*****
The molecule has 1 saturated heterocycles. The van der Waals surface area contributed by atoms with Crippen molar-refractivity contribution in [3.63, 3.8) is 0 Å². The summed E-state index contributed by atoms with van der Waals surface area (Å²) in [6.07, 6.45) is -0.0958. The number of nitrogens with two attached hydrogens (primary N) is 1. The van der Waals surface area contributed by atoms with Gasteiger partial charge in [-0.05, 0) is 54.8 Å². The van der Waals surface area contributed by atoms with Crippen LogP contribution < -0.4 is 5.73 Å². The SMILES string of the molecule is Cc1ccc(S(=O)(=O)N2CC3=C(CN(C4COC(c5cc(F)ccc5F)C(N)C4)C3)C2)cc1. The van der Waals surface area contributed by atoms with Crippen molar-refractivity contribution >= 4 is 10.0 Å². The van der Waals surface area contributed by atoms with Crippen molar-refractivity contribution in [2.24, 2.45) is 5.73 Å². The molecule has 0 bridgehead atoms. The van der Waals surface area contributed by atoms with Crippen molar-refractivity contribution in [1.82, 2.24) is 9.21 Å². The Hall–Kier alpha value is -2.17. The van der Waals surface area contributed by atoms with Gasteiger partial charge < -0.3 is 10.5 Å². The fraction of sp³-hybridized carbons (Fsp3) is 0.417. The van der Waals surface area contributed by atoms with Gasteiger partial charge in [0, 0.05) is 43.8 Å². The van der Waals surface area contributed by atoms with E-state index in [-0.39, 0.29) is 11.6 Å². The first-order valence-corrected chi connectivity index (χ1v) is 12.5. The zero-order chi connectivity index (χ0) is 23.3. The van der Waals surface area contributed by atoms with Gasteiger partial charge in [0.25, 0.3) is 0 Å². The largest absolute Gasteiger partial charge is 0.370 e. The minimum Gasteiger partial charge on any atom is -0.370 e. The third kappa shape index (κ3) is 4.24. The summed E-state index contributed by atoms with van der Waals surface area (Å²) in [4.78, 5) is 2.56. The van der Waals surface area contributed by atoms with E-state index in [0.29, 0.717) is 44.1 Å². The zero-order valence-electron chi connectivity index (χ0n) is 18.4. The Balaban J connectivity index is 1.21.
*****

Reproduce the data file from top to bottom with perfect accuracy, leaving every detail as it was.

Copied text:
The molecule has 1 saturated heterocycles. The van der Waals surface area contributed by atoms with Crippen molar-refractivity contribution in [3.63, 3.8) is 0 Å². The summed E-state index contributed by atoms with van der Waals surface area (Å²) in [6.07, 6.45) is -0.0958. The number of nitrogens with two attached hydrogens (primary N) is 1. The van der Waals surface area contributed by atoms with Gasteiger partial charge in [-0.05, 0) is 54.8 Å². The van der Waals surface area contributed by atoms with Crippen LogP contribution < -0.4 is 5.73 Å². The SMILES string of the molecule is Cc1ccc(S(=O)(=O)N2CC3=C(CN(C4COC(c5cc(F)ccc5F)C(N)C4)C3)C2)cc1. The van der Waals surface area contributed by atoms with Crippen molar-refractivity contribution >= 4 is 10.0 Å². The van der Waals surface area contributed by atoms with Crippen molar-refractivity contribution in [2.24, 2.45) is 5.73 Å². The molecule has 0 bridgehead atoms. The van der Waals surface area contributed by atoms with Crippen molar-refractivity contribution in [1.82, 2.24) is 9.21 Å². The Hall–Kier alpha value is -2.17. The van der Waals surface area contributed by atoms with Gasteiger partial charge < -0.3 is 10.5 Å². The fraction of sp³-hybridized carbons (Fsp3) is 0.417. The van der Waals surface area contributed by atoms with Gasteiger partial charge in [0, 0.05) is 43.8 Å². The van der Waals surface area contributed by atoms with E-state index in [-0.39, 0.29) is 11.6 Å². The first-order valence-corrected chi connectivity index (χ1v) is 12.5. The zero-order chi connectivity index (χ0) is 23.3. The van der Waals surface area contributed by atoms with Gasteiger partial charge in [0.25, 0.3) is 0 Å². The largest absolute Gasteiger partial charge is 0.370 e. The minimum Gasteiger partial charge on any atom is -0.370 e. The third kappa shape index (κ3) is 4.24. The summed E-state index contributed by atoms with van der Waals surface area (Å²) in [4.78, 5) is 2.56. The van der Waals surface area contributed by atoms with E-state index in [0.29, 0.717) is 44.1 Å². The zero-order valence-electron chi connectivity index (χ0n) is 18.4. The Balaban J connectivity index is 1.21.